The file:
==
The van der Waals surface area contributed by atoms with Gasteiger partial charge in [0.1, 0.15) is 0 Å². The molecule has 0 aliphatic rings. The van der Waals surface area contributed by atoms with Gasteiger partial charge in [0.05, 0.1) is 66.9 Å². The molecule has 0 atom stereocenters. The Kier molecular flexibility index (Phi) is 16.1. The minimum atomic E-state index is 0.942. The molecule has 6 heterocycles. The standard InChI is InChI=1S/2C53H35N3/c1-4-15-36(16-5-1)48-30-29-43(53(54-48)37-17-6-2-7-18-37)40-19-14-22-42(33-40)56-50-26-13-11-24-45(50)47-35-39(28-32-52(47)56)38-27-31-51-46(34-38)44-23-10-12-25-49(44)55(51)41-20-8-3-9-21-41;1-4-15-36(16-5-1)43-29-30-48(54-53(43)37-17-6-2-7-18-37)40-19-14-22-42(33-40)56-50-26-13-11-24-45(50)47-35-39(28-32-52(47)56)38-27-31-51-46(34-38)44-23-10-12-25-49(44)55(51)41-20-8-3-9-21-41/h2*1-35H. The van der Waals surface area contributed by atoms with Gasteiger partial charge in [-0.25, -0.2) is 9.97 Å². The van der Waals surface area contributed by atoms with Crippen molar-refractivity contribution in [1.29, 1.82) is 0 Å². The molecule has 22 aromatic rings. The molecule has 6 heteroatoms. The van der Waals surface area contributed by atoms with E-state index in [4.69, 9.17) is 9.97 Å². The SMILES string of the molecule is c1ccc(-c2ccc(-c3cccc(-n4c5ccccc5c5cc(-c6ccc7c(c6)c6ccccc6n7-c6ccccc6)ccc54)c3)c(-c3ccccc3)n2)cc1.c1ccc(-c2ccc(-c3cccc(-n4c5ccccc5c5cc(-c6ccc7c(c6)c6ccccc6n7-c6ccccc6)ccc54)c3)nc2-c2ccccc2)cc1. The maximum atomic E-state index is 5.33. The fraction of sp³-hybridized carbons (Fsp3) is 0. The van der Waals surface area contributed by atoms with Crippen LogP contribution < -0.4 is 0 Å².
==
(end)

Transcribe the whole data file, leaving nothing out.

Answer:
The van der Waals surface area contributed by atoms with Gasteiger partial charge in [0.1, 0.15) is 0 Å². The molecule has 0 aliphatic rings. The van der Waals surface area contributed by atoms with Gasteiger partial charge in [0.05, 0.1) is 66.9 Å². The molecule has 0 atom stereocenters. The Kier molecular flexibility index (Phi) is 16.1. The minimum atomic E-state index is 0.942. The molecule has 6 heterocycles. The standard InChI is InChI=1S/2C53H35N3/c1-4-15-36(16-5-1)48-30-29-43(53(54-48)37-17-6-2-7-18-37)40-19-14-22-42(33-40)56-50-26-13-11-24-45(50)47-35-39(28-32-52(47)56)38-27-31-51-46(34-38)44-23-10-12-25-49(44)55(51)41-20-8-3-9-21-41;1-4-15-36(16-5-1)43-29-30-48(54-53(43)37-17-6-2-7-18-37)40-19-14-22-42(33-40)56-50-26-13-11-24-45(50)47-35-39(28-32-52(47)56)38-27-31-51-46(34-38)44-23-10-12-25-49(44)55(51)41-20-8-3-9-21-41/h2*1-35H. The van der Waals surface area contributed by atoms with Gasteiger partial charge in [-0.25, -0.2) is 9.97 Å². The van der Waals surface area contributed by atoms with Crippen molar-refractivity contribution in [1.29, 1.82) is 0 Å². The molecule has 22 aromatic rings. The molecule has 6 heteroatoms. The van der Waals surface area contributed by atoms with E-state index in [4.69, 9.17) is 9.97 Å². The SMILES string of the molecule is c1ccc(-c2ccc(-c3cccc(-n4c5ccccc5c5cc(-c6ccc7c(c6)c6ccccc6n7-c6ccccc6)ccc54)c3)c(-c3ccccc3)n2)cc1.c1ccc(-c2ccc(-c3cccc(-n4c5ccccc5c5cc(-c6ccc7c(c6)c6ccccc6n7-c6ccccc6)ccc54)c3)nc2-c2ccccc2)cc1. The maximum atomic E-state index is 5.33. The fraction of sp³-hybridized carbons (Fsp3) is 0. The van der Waals surface area contributed by atoms with Crippen LogP contribution < -0.4 is 0 Å².